Measuring the effects of work loss on productivity with team production

Sean Nicholson, Mark V. Pauly, Daniel Polsky, Claire Sharda, Helena Szrek, Marc L. Berger

Research output: Contribution to journalArticlepeer-review

109 Scopus citations


Using data from a survey of 800 managers in 12 industries, we find empirical support for the hypothesis that the cost associated with missed work varies across jobs according to the ease with which a manager can find a perfect replacement for the absent worker, the extent to which the worker functions as part of a team, and the time sensitivity of the worker's output. We then estimate wage 'multipliers' for 35 different jobs, where the multiplier is defined as the cost to the firm of an absence as a proportion (often greater than one) of the absent worker's daily wage. The median multiplier is 1.28, which supports the view that the cost to the firm of missed work is often greater than the wage.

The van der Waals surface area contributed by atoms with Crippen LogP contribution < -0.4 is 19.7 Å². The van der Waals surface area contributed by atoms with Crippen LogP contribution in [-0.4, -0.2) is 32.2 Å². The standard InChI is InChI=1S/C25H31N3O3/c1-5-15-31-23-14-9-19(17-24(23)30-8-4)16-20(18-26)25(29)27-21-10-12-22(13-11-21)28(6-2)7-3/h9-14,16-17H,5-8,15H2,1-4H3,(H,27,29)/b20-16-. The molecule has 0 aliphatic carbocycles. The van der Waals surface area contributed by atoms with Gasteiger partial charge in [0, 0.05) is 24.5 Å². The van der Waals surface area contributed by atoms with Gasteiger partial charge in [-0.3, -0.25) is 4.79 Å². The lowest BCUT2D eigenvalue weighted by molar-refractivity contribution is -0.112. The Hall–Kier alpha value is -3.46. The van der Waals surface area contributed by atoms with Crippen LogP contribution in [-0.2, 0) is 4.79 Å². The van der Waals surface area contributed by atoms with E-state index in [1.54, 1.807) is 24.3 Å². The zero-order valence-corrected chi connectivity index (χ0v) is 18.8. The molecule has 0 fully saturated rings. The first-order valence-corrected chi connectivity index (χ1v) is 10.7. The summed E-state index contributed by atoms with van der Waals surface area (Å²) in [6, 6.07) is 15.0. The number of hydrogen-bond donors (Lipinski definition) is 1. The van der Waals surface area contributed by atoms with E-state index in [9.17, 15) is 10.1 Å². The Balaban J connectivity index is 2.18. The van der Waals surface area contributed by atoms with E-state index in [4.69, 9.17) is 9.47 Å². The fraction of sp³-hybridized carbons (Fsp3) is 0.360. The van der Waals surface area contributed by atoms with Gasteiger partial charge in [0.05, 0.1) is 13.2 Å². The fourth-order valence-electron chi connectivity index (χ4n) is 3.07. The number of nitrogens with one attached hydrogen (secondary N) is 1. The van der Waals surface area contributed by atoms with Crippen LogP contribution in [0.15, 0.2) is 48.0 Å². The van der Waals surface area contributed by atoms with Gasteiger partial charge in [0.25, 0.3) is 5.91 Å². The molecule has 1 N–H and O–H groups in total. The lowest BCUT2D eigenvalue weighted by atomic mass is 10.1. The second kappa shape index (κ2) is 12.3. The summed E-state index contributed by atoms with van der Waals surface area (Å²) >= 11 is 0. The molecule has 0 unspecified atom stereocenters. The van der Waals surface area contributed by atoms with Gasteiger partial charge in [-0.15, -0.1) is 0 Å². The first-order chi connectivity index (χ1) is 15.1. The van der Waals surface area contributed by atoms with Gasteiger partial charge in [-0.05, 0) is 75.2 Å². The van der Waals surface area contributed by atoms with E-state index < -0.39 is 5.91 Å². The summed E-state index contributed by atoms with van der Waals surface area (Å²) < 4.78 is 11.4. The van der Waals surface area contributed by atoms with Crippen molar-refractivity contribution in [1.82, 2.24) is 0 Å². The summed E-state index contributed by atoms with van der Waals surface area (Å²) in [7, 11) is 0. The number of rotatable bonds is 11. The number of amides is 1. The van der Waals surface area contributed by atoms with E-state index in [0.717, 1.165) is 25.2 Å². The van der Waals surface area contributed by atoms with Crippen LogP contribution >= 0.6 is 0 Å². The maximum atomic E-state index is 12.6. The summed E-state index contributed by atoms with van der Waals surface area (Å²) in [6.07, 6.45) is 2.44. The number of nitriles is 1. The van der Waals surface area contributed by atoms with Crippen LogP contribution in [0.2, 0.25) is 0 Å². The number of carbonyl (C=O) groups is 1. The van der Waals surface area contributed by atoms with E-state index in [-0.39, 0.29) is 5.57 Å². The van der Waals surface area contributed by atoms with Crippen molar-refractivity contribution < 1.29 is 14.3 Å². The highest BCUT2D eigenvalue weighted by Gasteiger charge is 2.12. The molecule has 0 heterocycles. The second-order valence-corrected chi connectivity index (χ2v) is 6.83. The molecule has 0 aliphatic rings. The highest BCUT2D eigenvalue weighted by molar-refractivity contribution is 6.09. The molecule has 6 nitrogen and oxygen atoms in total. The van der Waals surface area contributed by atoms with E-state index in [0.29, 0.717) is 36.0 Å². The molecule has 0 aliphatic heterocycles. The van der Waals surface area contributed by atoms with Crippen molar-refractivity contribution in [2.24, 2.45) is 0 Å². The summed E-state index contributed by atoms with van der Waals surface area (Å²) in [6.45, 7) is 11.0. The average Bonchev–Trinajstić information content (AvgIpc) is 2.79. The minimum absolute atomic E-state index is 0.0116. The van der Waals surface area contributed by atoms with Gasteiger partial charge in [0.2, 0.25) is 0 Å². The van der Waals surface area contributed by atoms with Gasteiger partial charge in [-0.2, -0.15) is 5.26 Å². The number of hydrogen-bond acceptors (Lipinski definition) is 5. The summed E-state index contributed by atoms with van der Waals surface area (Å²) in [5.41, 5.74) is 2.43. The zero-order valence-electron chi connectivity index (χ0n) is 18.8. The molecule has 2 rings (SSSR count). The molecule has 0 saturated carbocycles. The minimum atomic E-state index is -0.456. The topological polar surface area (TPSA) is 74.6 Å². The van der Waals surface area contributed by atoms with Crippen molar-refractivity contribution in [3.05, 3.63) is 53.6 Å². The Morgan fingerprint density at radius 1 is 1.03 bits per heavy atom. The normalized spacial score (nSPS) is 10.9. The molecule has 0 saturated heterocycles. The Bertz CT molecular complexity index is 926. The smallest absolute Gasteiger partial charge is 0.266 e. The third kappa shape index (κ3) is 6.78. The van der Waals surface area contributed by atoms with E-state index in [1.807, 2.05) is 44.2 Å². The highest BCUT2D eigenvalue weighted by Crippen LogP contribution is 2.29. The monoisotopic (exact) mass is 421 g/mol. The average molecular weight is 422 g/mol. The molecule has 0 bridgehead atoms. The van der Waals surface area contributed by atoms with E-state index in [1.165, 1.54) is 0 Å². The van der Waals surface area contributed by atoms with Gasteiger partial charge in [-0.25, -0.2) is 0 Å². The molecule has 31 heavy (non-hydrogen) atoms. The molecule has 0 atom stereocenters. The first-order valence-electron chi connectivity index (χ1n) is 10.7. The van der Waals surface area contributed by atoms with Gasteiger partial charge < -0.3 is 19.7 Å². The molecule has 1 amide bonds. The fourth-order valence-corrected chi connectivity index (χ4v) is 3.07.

Original languageEnglish (US)
Pages (from-to)111-123
Number of pages13
JournalHealth economics
Issue number2
StatePublished - Feb 2006
Externally publishedYes


  • Cost of absences
  • Productivity
  • Work loss

ASJC Scopus subject areas

  • Health Policy


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